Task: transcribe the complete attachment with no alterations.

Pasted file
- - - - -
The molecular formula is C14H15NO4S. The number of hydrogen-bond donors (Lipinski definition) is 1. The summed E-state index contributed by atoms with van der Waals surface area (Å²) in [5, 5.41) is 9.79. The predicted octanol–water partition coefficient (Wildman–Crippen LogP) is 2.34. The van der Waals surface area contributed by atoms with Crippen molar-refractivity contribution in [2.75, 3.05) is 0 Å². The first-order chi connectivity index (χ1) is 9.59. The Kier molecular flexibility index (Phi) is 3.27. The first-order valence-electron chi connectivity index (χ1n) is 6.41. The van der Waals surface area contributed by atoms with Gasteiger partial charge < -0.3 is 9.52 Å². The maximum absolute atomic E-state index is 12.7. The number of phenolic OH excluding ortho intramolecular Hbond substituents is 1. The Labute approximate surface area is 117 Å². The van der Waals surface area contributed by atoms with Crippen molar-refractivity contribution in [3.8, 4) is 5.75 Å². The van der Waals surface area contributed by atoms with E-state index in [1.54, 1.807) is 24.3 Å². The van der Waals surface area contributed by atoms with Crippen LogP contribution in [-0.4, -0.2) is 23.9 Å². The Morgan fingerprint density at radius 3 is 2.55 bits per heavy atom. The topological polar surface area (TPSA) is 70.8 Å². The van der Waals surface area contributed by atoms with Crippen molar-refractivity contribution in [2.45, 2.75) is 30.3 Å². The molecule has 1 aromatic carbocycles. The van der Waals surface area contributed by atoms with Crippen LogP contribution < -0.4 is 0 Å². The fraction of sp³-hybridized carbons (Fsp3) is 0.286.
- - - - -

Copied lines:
The molecular formula is C14H15NO4S. The number of hydrogen-bond donors (Lipinski definition) is 1. The summed E-state index contributed by atoms with van der Waals surface area (Å²) in [5, 5.41) is 9.79. The predicted octanol–water partition coefficient (Wildman–Crippen LogP) is 2.34. The van der Waals surface area contributed by atoms with Crippen molar-refractivity contribution in [2.75, 3.05) is 0 Å². The first-order chi connectivity index (χ1) is 9.59. The Kier molecular flexibility index (Phi) is 3.27. The first-order valence-electron chi connectivity index (χ1n) is 6.41. The van der Waals surface area contributed by atoms with Gasteiger partial charge < -0.3 is 9.52 Å². The maximum absolute atomic E-state index is 12.7. The number of phenolic OH excluding ortho intramolecular Hbond substituents is 1. The Labute approximate surface area is 117 Å². The van der Waals surface area contributed by atoms with Crippen molar-refractivity contribution in [3.8, 4) is 5.75 Å². The van der Waals surface area contributed by atoms with E-state index in [1.54, 1.807) is 24.3 Å². The van der Waals surface area contributed by atoms with Crippen LogP contribution in [-0.4, -0.2) is 23.9 Å². The Morgan fingerprint density at radius 3 is 2.55 bits per heavy atom. The topological polar surface area (TPSA) is 70.8 Å². The van der Waals surface area contributed by atoms with Crippen molar-refractivity contribution in [2.45, 2.75) is 30.3 Å². The molecule has 1 aromatic carbocycles. The van der Waals surface area contributed by atoms with Crippen LogP contribution < -0.4 is 0 Å². The fraction of sp³-hybridized carbons (Fsp3) is 0.286.